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The Northerner

Lauren Hill taught us more than how to shoot a lay-up

Clayton Castle, Sports Editor

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Let me start off by saying that I never met Lauren Hill. I haven’t seen anything more than the images on a computer or the video on the evening news. However, Lauren Hill is one of those people who you don’t need to meet in order for her to touch your heart and soul with her story.

Lauren Hill, a freshman basketball player at Mount Saint Joseph University (MSJ) in Cincinnati, passed away on Friday at the young age of 19 after an inspirational and courageous battle against Diffuse Intrinsic Pontine Glioma (DIPG), a rare form of pediatric brain cancer that usually affects children between the ages of 4 and 9, according to The Cure Starts Now.

The point guard from Indiana received the grim diagnosis and prognosis in Nov. 2013, in the midst of her senior year at Lawrenceburg High School. Instead of bowing down and out to the terminal disease, she wanted to become the face of pediatric brain cancer and raise money for DIPG research, in an effort to find the cure, which could also cure all cancers.

Hill was given a two-year survival, which was later reduced to a little over a year, when doctors told her she wasn’t going to live to see Christmas of 2014. In that time features from ESPN, local media outlets, and publications from around the country were done about her.

Through all of this she was determined to fulfill her one dream: to play in a college basketball game.

With the media attention around her and her dreams the NCAA allowed MSJ to move its opening game up a few weeks to allow Hill to play in it. What they didn’t expect would be the amount of interest and attention surrounding the game. The game drew so much interest that it was moved from MSJ’s campus gym, which only seats 2,000, to Xavier University’s Cintas Center, which seats over 10,000. The game sold out within minutes.

The game itself was magical for Hill. Right after the tip-off, a bounce pass to her allowed the right-handed Hill to go up for the left-handed lay-up. At the time, the cancer had taken much of her abilities to shoot with her dominant hand. She made the lay-up, fulfilling her dream of not only playing, but scoring, in her first collegiate basketball game.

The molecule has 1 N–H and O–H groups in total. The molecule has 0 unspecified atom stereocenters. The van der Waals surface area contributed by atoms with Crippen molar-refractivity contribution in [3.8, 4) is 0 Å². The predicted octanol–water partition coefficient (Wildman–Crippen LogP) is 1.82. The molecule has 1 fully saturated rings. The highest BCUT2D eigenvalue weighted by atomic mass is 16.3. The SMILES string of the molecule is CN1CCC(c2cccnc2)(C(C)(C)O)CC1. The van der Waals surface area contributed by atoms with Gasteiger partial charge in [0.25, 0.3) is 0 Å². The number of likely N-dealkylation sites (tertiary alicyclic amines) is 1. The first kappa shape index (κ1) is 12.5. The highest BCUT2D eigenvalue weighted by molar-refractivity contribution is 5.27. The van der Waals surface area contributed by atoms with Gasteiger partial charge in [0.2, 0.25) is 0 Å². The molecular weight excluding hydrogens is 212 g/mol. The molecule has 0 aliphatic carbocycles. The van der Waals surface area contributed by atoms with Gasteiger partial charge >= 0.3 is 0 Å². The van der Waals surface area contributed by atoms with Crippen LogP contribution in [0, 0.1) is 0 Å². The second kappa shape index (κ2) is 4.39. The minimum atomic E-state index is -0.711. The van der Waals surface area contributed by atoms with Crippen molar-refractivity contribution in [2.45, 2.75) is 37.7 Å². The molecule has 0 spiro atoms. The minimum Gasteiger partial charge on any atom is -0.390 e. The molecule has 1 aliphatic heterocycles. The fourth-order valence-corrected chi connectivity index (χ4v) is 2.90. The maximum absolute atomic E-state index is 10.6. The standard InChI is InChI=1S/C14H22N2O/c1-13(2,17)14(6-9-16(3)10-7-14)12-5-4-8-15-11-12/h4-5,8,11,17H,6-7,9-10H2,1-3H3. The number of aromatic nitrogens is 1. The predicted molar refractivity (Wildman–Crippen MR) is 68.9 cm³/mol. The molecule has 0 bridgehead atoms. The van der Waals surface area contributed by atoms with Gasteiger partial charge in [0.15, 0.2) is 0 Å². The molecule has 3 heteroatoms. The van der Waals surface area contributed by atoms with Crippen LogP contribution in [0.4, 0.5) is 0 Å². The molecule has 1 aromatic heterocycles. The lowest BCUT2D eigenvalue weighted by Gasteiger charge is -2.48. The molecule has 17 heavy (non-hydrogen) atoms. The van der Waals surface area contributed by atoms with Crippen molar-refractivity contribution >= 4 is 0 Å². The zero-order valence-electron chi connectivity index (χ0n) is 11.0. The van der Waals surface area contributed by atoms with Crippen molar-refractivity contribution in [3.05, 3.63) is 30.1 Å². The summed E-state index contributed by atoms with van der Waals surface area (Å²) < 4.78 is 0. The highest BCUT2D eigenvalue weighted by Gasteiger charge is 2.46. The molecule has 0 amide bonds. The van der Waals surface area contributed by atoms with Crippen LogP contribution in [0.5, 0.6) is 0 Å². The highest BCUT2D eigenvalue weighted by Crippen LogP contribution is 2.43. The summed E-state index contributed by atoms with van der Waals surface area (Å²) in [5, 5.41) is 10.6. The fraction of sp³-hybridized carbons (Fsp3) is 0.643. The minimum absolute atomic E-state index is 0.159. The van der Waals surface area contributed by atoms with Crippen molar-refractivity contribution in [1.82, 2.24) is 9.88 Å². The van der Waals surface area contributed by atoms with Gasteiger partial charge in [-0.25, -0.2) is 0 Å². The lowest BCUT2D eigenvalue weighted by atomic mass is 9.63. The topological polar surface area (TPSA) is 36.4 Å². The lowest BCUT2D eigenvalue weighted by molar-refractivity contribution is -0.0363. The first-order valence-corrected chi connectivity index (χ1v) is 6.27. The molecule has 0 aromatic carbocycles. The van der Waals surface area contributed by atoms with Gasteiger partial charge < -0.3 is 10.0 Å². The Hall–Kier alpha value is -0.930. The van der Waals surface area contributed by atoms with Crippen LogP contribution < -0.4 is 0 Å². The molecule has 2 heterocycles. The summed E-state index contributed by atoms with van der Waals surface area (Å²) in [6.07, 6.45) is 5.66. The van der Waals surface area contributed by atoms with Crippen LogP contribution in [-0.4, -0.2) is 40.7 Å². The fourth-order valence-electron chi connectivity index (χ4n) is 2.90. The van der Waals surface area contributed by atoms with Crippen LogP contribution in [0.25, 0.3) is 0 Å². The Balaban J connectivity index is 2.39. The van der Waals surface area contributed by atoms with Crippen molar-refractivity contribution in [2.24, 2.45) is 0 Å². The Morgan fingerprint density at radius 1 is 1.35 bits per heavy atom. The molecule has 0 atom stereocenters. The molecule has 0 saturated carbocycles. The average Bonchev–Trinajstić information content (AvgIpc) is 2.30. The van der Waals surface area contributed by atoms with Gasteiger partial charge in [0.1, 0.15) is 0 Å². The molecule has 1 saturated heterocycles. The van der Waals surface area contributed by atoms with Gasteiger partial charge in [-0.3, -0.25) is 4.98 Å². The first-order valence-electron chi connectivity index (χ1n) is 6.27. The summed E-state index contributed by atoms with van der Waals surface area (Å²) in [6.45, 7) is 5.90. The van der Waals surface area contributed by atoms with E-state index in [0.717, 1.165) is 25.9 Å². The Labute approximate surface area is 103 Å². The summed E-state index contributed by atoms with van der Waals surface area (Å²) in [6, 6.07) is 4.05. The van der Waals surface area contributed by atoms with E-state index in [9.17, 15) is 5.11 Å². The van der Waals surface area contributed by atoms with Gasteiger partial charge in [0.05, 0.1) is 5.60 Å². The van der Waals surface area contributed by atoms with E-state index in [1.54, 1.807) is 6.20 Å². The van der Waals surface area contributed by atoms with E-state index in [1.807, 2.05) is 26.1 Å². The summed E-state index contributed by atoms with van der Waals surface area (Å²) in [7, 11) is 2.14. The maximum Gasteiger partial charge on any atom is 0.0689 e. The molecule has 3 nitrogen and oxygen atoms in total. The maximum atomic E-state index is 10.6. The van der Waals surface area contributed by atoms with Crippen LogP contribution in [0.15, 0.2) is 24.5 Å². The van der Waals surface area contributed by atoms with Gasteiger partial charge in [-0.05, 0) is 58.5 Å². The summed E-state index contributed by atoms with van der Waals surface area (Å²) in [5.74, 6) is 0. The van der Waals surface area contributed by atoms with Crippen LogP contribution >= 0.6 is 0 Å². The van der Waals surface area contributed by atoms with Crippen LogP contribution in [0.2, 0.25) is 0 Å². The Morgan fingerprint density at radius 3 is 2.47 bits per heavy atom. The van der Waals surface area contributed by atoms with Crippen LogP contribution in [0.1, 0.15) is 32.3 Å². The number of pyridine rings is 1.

Hill would go on to play a total of four games, scoring 10 points, before retiring and being named an honorary coach. Despite not being on the court, Hill’s presence could be felt from MSJ to NKU, from Cincinnati to Florida. Her story gained national attention never seen before for this disease.

To say Hill fought is an understatement. She refuses to be remembered by losing her battle to DIPG, rather, she won and is gaining the rewards from her victory. She raised over $2 million dollars for pediatric cancer research, becoming an ambassador and a face for those struggling against the disease.

Hill never gave up. She fought and lived much longer than the doctors expected. She wasn’t expected to see Christmas. So what did she do? She lived to see Easter.That’s the kind of woman Hill is. I say ‘is’ because Hill may have passed physically, but spiritually, she will live on forever in the hearts of those who heard her story and lived her story.

Lauren Hill’s not only the face of pediatric cancer, but she’s the face of courage, inspiration and most importantly determination. Rest in peace, #22, Lauren Hill.

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The Independent Student Newspaper of Northern Kentucky University.
Lauren Hill taught us more than how to shoot a lay-up